Charge Your EV With A Fake Tree?

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When someone at CleanTechnica first shared the link to Solar Botanic Trees, I wasn’t sure at first what I was looking at. Were they alien trees? Were they a joke? How much power do they produce? But, after looking at the site more, it looks like a serious product that could prove not only aesthetically pleasing, but very useful for renewable energy.

At first, this company reminded me of the “stealth” cell phone towers we see all the time. You know, the ones that are disguised to look like a giant pine tree (there are a few of these in El Paso, where they stick out like sore thumbs), a mutant palm tree, the world’s biggest cylindrical tall hedge, and even church steeples. They try too hard to make these cell towers look like something else, but they still scream, “I’m a cell phone tower!” regardless.

But, Solar Botanic Trees differs in that they aren’t trying to be the master of disguise. They have a tree-like shape, but they’re obviously not a real tree, and aren’t trying at all to look like they’re real. This is better in most ways because they’re not insulting to people who feel like the cell tower company thinks we’re stupid or practically blind.

The next big question I had was how they arrived at the 5 kW figure. 5 kW of solar takes up a lot of space, and the trees in the picture don’t look very big at all. But, the overall size of the trees is 5 meters tall with a canopy 5 meters across. Using (4*pi*r^2)/2, this means a surface area of 39 square meters for the dome part of the tree. At 1000 watts per square meter, that could theoretically come out to 39,000 watts, but with the sun only falling on one side of it at any give time, the 5 kW estimate seems feasible, as it’s only a fraction of the overall hemispherical shape.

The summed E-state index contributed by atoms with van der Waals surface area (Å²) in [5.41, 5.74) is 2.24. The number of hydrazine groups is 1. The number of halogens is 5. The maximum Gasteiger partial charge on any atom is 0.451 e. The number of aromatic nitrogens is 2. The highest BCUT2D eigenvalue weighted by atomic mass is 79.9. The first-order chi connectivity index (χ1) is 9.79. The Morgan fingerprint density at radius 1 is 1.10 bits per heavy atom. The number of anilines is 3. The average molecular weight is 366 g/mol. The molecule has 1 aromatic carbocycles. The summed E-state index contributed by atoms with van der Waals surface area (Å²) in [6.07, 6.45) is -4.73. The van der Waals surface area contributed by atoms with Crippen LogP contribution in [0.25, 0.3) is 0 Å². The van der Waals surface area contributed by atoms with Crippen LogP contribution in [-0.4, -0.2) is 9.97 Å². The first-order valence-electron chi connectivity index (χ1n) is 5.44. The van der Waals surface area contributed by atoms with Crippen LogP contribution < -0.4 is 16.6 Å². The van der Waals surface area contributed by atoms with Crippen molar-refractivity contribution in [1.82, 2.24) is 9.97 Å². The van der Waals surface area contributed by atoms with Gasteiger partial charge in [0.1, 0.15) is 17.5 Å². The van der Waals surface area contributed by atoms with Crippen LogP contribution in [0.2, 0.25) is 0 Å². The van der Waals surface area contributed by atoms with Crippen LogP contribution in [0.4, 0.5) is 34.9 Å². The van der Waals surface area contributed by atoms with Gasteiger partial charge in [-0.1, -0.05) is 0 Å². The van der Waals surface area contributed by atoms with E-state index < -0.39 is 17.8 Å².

But, they do admit that the design has not been built or tested: “The key technology elements of the tree, specifically the photo-voltaic (PV) cells have been lab tested. The next step is to build a field prototype to validate the modelling and lab tests. This will be done at the Advanced Manufacturing Research Centre (AMRC) in Sheffield for completion in Q1/2023.”

Screenshot from the website.

What I can’t make as much sense of is the company’s plans for after its solar tree gets tested and built. They claim that they’re going to go for a much more realistic-looking tree that harvests not only solar energy, but also heat, rain, and wind energy to produce power. I haven’t talked to the company, but this seems like a very ambitious project to say the least. Not only is it very complex, but makes some claims that are very difficult to verify.

But, their plan of making a solar dome that’s sort of tree-like does seem like it’s a very feasible and achievable project. For some people, it would be preferred over rooftop solar, and may even provide some shade for cars.

Featured Image: A screenshot from Solar Botanic Trees that shows it in use for various applications.

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Jennifer Sensiba

Jennifer Sensiba is a long time efficient vehicle enthusiast, writer, and photographer. She grew up around a transmission shop, and has been experimenting with vehicle efficiency since she was 16 and drove a Pontiac Fiero. She likes to get off the beaten path in her "Bolt EAV" and any other EVs she can get behind the wheel or handlebars of with her wife and kids. You can find her on Twitter here, Facebook here, and YouTube here.

Jennifer Sensiba has 1886 posts and counting. See all posts by Jennifer Sensiba